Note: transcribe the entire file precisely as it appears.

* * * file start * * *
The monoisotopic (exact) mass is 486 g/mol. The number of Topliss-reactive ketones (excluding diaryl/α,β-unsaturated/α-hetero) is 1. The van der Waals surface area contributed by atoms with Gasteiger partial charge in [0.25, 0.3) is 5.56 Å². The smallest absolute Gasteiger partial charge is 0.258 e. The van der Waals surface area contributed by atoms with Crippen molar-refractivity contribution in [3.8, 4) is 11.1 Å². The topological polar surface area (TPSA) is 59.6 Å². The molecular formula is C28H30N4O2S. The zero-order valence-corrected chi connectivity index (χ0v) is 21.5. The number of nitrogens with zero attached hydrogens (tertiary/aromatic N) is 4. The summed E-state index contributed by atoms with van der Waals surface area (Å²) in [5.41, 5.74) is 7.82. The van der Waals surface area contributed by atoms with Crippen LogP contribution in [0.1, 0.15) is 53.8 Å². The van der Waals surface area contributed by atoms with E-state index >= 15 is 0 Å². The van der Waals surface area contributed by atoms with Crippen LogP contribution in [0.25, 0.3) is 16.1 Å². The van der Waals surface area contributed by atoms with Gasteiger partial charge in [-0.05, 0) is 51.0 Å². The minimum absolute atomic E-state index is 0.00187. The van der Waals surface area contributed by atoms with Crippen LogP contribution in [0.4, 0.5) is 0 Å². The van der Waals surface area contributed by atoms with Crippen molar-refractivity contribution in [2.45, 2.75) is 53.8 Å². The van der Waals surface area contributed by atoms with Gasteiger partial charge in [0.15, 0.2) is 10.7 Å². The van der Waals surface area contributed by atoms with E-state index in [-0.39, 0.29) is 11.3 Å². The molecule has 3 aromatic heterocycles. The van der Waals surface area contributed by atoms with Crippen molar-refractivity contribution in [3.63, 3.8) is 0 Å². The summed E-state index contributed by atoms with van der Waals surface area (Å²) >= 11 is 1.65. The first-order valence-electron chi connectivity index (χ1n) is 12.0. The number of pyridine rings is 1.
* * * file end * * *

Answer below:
The monoisotopic (exact) mass is 486 g/mol. The number of Topliss-reactive ketones (excluding diaryl/α,β-unsaturated/α-hetero) is 1. The van der Waals surface area contributed by atoms with Gasteiger partial charge in [0.25, 0.3) is 5.56 Å². The smallest absolute Gasteiger partial charge is 0.258 e. The van der Waals surface area contributed by atoms with Crippen molar-refractivity contribution in [3.8, 4) is 11.1 Å². The topological polar surface area (TPSA) is 59.6 Å². The molecular formula is C28H30N4O2S. The zero-order valence-corrected chi connectivity index (χ0v) is 21.5. The number of nitrogens with zero attached hydrogens (tertiary/aromatic N) is 4. The summed E-state index contributed by atoms with van der Waals surface area (Å²) in [5.41, 5.74) is 7.82. The van der Waals surface area contributed by atoms with Crippen LogP contribution in [0.1, 0.15) is 53.8 Å². The van der Waals surface area contributed by atoms with E-state index >= 15 is 0 Å². The van der Waals surface area contributed by atoms with Crippen LogP contribution in [0.25, 0.3) is 16.1 Å². The van der Waals surface area contributed by atoms with Gasteiger partial charge in [-0.05, 0) is 51.0 Å². The minimum absolute atomic E-state index is 0.00187. The van der Waals surface area contributed by atoms with Crippen LogP contribution in [0.4, 0.5) is 0 Å². The van der Waals surface area contributed by atoms with Crippen molar-refractivity contribution in [2.45, 2.75) is 53.8 Å². The van der Waals surface area contributed by atoms with Gasteiger partial charge in [0.15, 0.2) is 10.7 Å². The van der Waals surface area contributed by atoms with E-state index in [-0.39, 0.29) is 11.3 Å². The molecule has 3 aromatic heterocycles. The van der Waals surface area contributed by atoms with Crippen molar-refractivity contribution in [3.63, 3.8) is 0 Å². The summed E-state index contributed by atoms with van der Waals surface area (Å²) >= 11 is 1.65. The first-order valence-electron chi connectivity index (χ1n) is 12.0. The number of pyridine rings is 1.